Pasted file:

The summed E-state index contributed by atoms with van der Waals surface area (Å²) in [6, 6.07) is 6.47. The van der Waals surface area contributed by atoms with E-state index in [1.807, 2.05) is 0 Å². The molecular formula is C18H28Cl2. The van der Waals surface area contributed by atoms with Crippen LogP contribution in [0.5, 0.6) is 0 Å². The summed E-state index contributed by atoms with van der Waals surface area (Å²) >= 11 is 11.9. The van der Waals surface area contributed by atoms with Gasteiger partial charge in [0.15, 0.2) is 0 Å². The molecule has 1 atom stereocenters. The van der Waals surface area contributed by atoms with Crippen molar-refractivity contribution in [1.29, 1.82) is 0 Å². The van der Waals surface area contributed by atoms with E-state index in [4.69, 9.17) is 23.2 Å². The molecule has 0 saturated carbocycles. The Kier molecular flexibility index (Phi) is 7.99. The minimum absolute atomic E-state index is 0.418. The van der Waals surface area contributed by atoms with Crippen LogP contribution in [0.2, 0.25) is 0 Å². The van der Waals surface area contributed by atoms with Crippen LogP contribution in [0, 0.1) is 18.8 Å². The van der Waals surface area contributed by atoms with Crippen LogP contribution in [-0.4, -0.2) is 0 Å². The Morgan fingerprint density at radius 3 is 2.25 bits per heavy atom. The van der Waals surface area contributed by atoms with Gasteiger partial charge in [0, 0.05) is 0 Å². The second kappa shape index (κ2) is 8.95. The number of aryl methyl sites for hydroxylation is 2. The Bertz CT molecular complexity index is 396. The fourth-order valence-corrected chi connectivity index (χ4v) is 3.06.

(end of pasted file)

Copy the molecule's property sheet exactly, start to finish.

The summed E-state index contributed by atoms with van der Waals surface area (Å²) in [6, 6.07) is 6.47. The van der Waals surface area contributed by atoms with E-state index in [1.807, 2.05) is 0 Å². The molecular formula is C18H28Cl2. The van der Waals surface area contributed by atoms with Crippen LogP contribution in [0.5, 0.6) is 0 Å². The summed E-state index contributed by atoms with van der Waals surface area (Å²) >= 11 is 11.9. The van der Waals surface area contributed by atoms with Gasteiger partial charge in [0.15, 0.2) is 0 Å². The molecule has 1 atom stereocenters. The van der Waals surface area contributed by atoms with Crippen molar-refractivity contribution in [1.29, 1.82) is 0 Å². The van der Waals surface area contributed by atoms with E-state index in [4.69, 9.17) is 23.2 Å². The molecule has 0 saturated carbocycles. The Kier molecular flexibility index (Phi) is 7.99. The minimum absolute atomic E-state index is 0.418. The van der Waals surface area contributed by atoms with Crippen LogP contribution in [0.2, 0.25) is 0 Å². The van der Waals surface area contributed by atoms with Crippen LogP contribution in [0, 0.1) is 18.8 Å². The van der Waals surface area contributed by atoms with Crippen LogP contribution in [-0.4, -0.2) is 0 Å². The Morgan fingerprint density at radius 3 is 2.25 bits per heavy atom. The van der Waals surface area contributed by atoms with Gasteiger partial charge in [0, 0.05) is 0 Å². The second kappa shape index (κ2) is 8.95. The number of aryl methyl sites for hydroxylation is 2. The Bertz CT molecular complexity index is 396. The fourth-order valence-corrected chi connectivity index (χ4v) is 3.06.